September 19, 2005
After receiving positive feedback on my fourth batch of creme brulee at Tom's gathering, I thought I'd write down the specifics of the recipe and how I modified it. This will serve as well as a placeholder I can point Max to, since she expressed an interest in the recipe. Credit where credit is due: the original recipe comes from The Best Recipe (pages 525-526), one of the many fine books from the editors of Cook's Illustrated magazine. I highly recommend this book, their magazine, and their television show, America's Test Kitchen. What follows is that recipe, modified over four trials, to get the results which resemble the dessert I had at McCormick and Schmick's.
I have four ramekins, each holding between 6 and 7 ounces (bought by my wife at Fred Meyer's). This turns out to be just right for the amount of custard produced by this recipe. Find an oven safe pan that will hold the four ramekins and enough water to reach the halfway point on each ramekin. Place a small dish towel in the bottom of the pan, and fill with hot water. Place into an oven and preheat to 295 degrees (the book calls for 275). Let the oven reach equilibrium.
In a large bowl, place six egg yolks. I save the egg whites in a separate container and make a fried egg sandwich the same day as my prep work. Whisk the egg yolks by hand for a couple of minutes. I'm not sure why this helps, but it does. Next, add six tablespoons of sugar. Whisk the sugar in until it is evenly distributed. Finally, add one and one half cups of cold heavy whipping cream. Whisk till there is a bit of air in the mixture, but don't try to whip it. When the mix is even, place it in the four ramekins (you can butter the ramekins with unsalted butter if you want to. The recipe calls for this, but I discovered that it didn't seem to matter}.
Gently lower the ramekins into the water bath, called a bain marie. Set your timer for 45 minutes. When the time has elapsed, check the ramekins. The mixture should still be loose in the middle. If it is not, you've overcooked it and should stop. If it is very loose, rotate the pan and continue cooking. In my oven, I found that an additional 15 minutes, for a total of an hour, seemed to give the best results.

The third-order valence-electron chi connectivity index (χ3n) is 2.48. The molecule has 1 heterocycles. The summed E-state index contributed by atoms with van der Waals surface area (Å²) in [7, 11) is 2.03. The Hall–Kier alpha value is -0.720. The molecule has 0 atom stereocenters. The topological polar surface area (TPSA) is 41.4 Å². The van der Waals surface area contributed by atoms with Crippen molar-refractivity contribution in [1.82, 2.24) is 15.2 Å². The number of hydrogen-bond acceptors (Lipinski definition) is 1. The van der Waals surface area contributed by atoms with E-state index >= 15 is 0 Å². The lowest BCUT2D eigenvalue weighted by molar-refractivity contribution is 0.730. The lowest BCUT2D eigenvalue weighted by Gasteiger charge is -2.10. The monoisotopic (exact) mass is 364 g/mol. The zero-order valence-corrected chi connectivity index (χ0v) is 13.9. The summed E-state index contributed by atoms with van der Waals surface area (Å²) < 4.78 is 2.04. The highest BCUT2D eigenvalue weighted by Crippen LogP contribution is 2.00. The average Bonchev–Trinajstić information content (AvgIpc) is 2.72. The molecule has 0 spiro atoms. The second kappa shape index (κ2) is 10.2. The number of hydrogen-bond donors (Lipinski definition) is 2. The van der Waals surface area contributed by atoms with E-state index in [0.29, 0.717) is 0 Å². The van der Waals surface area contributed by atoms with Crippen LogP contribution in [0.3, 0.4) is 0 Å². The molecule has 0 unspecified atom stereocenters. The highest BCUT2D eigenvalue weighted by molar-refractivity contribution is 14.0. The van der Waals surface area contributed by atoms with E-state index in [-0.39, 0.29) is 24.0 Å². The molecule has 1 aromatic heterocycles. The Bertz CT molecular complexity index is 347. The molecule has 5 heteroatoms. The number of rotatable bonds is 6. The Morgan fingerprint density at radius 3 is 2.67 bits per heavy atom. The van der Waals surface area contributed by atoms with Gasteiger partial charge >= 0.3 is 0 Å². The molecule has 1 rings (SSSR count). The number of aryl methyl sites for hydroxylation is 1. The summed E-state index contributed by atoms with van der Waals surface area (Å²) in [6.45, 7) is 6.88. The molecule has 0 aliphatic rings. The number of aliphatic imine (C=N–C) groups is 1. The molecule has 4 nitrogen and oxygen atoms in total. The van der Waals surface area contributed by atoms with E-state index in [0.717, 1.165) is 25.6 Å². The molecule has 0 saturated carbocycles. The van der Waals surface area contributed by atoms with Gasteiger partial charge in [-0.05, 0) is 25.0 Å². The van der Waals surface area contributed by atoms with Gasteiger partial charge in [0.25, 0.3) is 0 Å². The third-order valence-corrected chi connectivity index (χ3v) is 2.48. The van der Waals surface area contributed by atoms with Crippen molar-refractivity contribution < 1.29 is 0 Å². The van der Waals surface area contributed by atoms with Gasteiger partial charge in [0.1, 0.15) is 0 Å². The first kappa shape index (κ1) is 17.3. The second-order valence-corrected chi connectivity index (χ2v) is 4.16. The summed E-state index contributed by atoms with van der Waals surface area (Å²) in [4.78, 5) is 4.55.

While you're waiting for the custard, get out a cookie sheet, and line it with aluminum foil. Place four tablespoons of brown sugar on the foil, and use the tines of a fork to gently separate the sugar and spread it about the cookie sheet. When your cooking time is over, remove the bain marie, but leave the custards in the water until it gets close to room temperature. Turn off the oven and place the cookie sheet into the oven for twenty minutes. This dries out the brown sugar.
When the custard has approached room temperature, remove it from the water, and cover each ramekin with cling wrap. Place in the refrigerator overnight. Remove the brown sugar from the oven, and scrape it all into a sealable plastic sandwich bag. Roll a rolling pin over the bag until the brown sugar is a fine powder. Set aside until tomorrow.
The next day:
When you are serving dinner, sprinkle equal amounts of brown sugar evenly over the tops of the custards, and place the ramekins on a cookie sheet. Set your oven on broil and place the cookie sheet directly under the broiler. What happens next depends on your oven, how thickly you've spread the brown sugar, and whether the gremlins have visited overnight. Anywhere from one to three minutes will be required to caramelize the brown sugar. Take it out too soon and you get a gritty agglomerate on top of your custard. Leave it too long and you get carbonized sugar, which is not generally appetizing. Once you remove the ramekins from the oven, give them a couple of minutes to cool, then put them back in the refrigerator for thirty or forty minutes, to really crystallize the sugar. Then you can serve them. Be aware that if you leave the sugar capped ramekins in the frig more than a couple of hours, the custard will begin to absorb the sugar and make it soggy.
That's all I recall that went into fine tuning the recipe to work with my equipment. I fully expect that your experience will be different from mine, so be prepared to try a few times rather than giving up and assuming I've sabotaged the recipe to retain trade secrets.
Posted by dpwakefield at September 19, 2005 08:44 PM
WAH!!!!! ARIGATO, DON! I loved it!!! I can't wait to try it out. Thanks so much for the detailed information.
Posted by: max at September 21, 2005 08:48 PM
Thanks for the recipe!
Posted by: ayagi at September 21, 2005 08:52 PM
Just sharing the love, guys. I hope it turns out good for you too!
Posted by: Donald Wakefield at September 21, 2005 09:26 PM